Learning from failure is the start of the road to success
YEARS ago, a few of us at home took the pioneering step of setting up a ladies’ football club. I’m not sure what notion - or desire for punishment – overtook us, but we managed to gather some bodies, rope in a trainer, and find a place to train.
Our first game loomed and the nerves started to kick in. “If we lose by less than ten points, it’ll be grand,” we told ourselves. It was our first game – what odds? We’d learn from failure. We got out onto the pitch. Fourteen of us went hell for leather towards the opposition goal. And that’s where it all started going wrong.
Fast forward two hours. Seventeen shellshocked women, getting back on the bus. To spare the blushes of those involved (in truth, for my own safety), I won’t disclose the exact score, but suffice to say, we lost by more than ten points. Multiples of it, more like.
Worse, we didn’t get a score on the board. Eighteen years later, it still ranks as one my most spectacular failures. But did we learn from it?
You bet we did.
Fear of failure
A week later, we welcomed new opposition to our own hallowed, sloping turf. Damage limitation was the order of the day and we left everything on the field trying to keep the opposition out. The blanket defence arrived to North Mayo long before it was even a glint in Mickey Harte’s eyes. By parking the bus, we reduced the losing margin by about 30 points (the fact that it was still double scores does not lessen the romance of this tale). We even managed to get a couple of points ourselves. By our standards, a resounding success and a lesson learned from the worst of failures. Unfortunately, that was as good as it got!
I often wonder though, why we are so afraid to fail in this country. Why the fear of failure looms over every endeavour, and why, should we not succeed, we feel shame? Why are we so reluctant to acknowledge our failures, be they personal or professional, and celebrate what we have gained from them?
I was chatting about this with a fellow countyman on a night out in Dublin once. It was a never-ending argument because obviously, both of us being from Mayo, neither of us could be wrong. We were discussing the promotion of a senior civil servant who had consistently dismissed a colleague’s warnings about the imminent property crash, to a top role in the Department of Finance. Was such an appointment an example of rewarding failure? Or was the man in question now blessed with hard-won knowledge and lessons learned that could be used to his – and our - advantage in future? Two years on, the country is still standing, so who knows.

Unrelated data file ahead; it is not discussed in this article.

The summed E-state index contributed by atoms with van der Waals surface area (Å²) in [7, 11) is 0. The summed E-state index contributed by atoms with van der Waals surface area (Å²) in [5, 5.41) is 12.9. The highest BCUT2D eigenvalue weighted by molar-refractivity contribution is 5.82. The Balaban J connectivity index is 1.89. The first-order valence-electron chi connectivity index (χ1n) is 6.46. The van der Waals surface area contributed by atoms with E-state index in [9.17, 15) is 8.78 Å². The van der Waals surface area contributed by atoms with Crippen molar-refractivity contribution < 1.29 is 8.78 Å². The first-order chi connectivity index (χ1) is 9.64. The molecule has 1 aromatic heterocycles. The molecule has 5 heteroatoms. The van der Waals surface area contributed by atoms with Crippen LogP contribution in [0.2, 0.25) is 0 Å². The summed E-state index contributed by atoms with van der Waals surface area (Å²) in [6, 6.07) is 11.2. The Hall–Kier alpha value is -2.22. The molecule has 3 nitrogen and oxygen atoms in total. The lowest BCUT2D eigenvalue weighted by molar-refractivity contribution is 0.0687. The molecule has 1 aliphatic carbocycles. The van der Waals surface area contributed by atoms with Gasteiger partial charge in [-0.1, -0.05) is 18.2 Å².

“Only those who dare to fail greatly can ever achieve greatly,”said Robert F. Kennedy, and the history books are full of tales of those who tried, failed and tried harder. Bill Gates dropped out of Harvard, Walt Disney was fired from a newspaper for having no imagination and Thomas Edison made over a thousand attempts to invent the lightbulb. Yet despite evidence that the more you fail, the more you learn, we are poor at sharing that knowledge so that others can benefit. It’s said that almost 80 percent of Irish start-ups fail within the first five years, so why aren’t we talking about them? Those who have failed will tell you that they are essentially abandoned by the system, and find it hard to secure funding or support should they be brave enough to try again.
Learning from disappointment
Contrast this to other cultures where failure is almost celebrated; where taking another shot is the next logical step. There is even a global conference, FailCon, designed for entrepreneurs, investors and developers to study their own and others’ failures, ultimately to learn from them. In Silicon Valley, many founders of failed companies find it easier to raise capital when they try again, because investors recognise the experience gained from failed endeavours.
So be it business, politics, love or good old GAA, perhaps it’s time we started re-thinking in this country how we view failure, and start looking at it as a vital step on the road to success.